Forum

Please or Register to create posts and topics.

Realistic size limitations on small VAWTs

Evening all, fantastic software QBlade team.

Realistically what is the smallest you can make a VAWT while still generating meaningful power and not having unrealistic RPMs? In my mind it cant be smaller then 4m D, 4m H.
Is there any rule of thumb agreement on this? Or any papers that address this?

Also is there anywhere I can download MultiRePolar.plr for NACA foils (0012 to 0024 etc), I have the “NACA_0021_MultiRePolar.plr” from the Sandia34m project and I find my own 360 Polars don’t look as good when I extrapolate.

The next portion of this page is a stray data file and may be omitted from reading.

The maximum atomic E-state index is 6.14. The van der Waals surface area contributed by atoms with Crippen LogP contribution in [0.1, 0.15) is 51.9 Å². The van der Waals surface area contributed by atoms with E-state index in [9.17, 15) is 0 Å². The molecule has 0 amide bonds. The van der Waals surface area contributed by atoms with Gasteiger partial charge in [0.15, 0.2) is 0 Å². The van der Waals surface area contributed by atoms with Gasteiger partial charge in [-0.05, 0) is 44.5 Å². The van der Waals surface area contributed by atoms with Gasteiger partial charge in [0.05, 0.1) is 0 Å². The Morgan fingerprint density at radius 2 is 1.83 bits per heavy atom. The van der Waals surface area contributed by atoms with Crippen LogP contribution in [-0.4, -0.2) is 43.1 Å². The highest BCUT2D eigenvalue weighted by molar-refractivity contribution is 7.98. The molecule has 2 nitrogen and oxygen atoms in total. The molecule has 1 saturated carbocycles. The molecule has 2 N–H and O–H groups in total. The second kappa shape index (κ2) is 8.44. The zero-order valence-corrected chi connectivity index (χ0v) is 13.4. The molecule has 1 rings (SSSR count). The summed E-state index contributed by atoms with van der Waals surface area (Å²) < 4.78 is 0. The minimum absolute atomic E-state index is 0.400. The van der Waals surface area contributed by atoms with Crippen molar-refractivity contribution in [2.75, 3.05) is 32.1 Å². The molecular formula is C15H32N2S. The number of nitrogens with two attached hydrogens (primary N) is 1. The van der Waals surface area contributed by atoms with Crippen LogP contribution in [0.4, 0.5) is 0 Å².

Thanks in advance.

Hi,

I think that hard to answer because I dont know what “meaningful” means. Pretty much depends on the requirements. With a very small VAWT you could for example recharge small batterie packs, but for household consumption the swept area should probably be in the ballpark of 1 m^2.

Ragrding the polars: you should try playing around with the parameters during the extrapolation of the polar data. It is always possible to generate smooth curves if the parameters are chosen correctly. Use the Montgomery extrapolation and try to attach to your original polar curve where it is still continuous and doesnt have discontinuities.

Regarding polar data, you can find some data on this site: http://airfoiltools.com/airfoil/details?airfoil=n0012-il

BR,

David

SVawt has reacted to this post.
SVawt

A simulation of the Lillgrund windfram in QBlade, using the Dynamic Wake Meandering Model